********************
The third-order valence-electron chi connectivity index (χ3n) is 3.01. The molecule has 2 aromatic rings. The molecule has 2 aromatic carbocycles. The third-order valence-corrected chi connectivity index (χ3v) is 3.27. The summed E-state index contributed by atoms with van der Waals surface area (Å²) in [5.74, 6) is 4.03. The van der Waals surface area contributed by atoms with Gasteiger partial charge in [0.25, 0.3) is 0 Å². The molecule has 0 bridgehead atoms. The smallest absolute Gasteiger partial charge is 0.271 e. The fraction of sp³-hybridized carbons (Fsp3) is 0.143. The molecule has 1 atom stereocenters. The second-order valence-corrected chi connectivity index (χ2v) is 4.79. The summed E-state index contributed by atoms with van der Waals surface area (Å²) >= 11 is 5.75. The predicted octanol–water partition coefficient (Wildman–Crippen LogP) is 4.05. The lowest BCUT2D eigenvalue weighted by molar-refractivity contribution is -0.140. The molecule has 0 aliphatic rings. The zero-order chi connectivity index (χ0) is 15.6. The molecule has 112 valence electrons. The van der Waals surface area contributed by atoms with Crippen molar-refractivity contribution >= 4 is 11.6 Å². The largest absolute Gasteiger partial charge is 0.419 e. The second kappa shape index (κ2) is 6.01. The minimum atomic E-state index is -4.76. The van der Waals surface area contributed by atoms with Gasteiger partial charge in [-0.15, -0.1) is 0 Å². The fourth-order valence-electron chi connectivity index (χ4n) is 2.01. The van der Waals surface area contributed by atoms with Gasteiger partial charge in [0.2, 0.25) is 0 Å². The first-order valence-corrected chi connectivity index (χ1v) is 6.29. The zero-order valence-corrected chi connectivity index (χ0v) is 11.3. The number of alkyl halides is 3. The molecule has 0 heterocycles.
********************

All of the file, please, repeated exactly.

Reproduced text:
The third-order valence-electron chi connectivity index (χ3n) is 3.01. The molecule has 2 aromatic rings. The molecule has 2 aromatic carbocycles. The third-order valence-corrected chi connectivity index (χ3v) is 3.27. The summed E-state index contributed by atoms with van der Waals surface area (Å²) in [5.74, 6) is 4.03. The van der Waals surface area contributed by atoms with Gasteiger partial charge in [0.25, 0.3) is 0 Å². The molecule has 0 bridgehead atoms. The smallest absolute Gasteiger partial charge is 0.271 e. The fraction of sp³-hybridized carbons (Fsp3) is 0.143. The molecule has 1 atom stereocenters. The second-order valence-corrected chi connectivity index (χ2v) is 4.79. The summed E-state index contributed by atoms with van der Waals surface area (Å²) >= 11 is 5.75. The predicted octanol–water partition coefficient (Wildman–Crippen LogP) is 4.05. The lowest BCUT2D eigenvalue weighted by molar-refractivity contribution is -0.140. The molecule has 0 aliphatic rings. The zero-order chi connectivity index (χ0) is 15.6. The molecule has 112 valence electrons. The van der Waals surface area contributed by atoms with Crippen molar-refractivity contribution >= 4 is 11.6 Å². The largest absolute Gasteiger partial charge is 0.419 e. The second kappa shape index (κ2) is 6.01. The minimum atomic E-state index is -4.76. The van der Waals surface area contributed by atoms with Gasteiger partial charge in [-0.15, -0.1) is 0 Å². The fourth-order valence-electron chi connectivity index (χ4n) is 2.01. The van der Waals surface area contributed by atoms with Gasteiger partial charge in [0.2, 0.25) is 0 Å². The first-order valence-corrected chi connectivity index (χ1v) is 6.29. The zero-order valence-corrected chi connectivity index (χ0v) is 11.3. The number of alkyl halides is 3. The molecule has 0 heterocycles.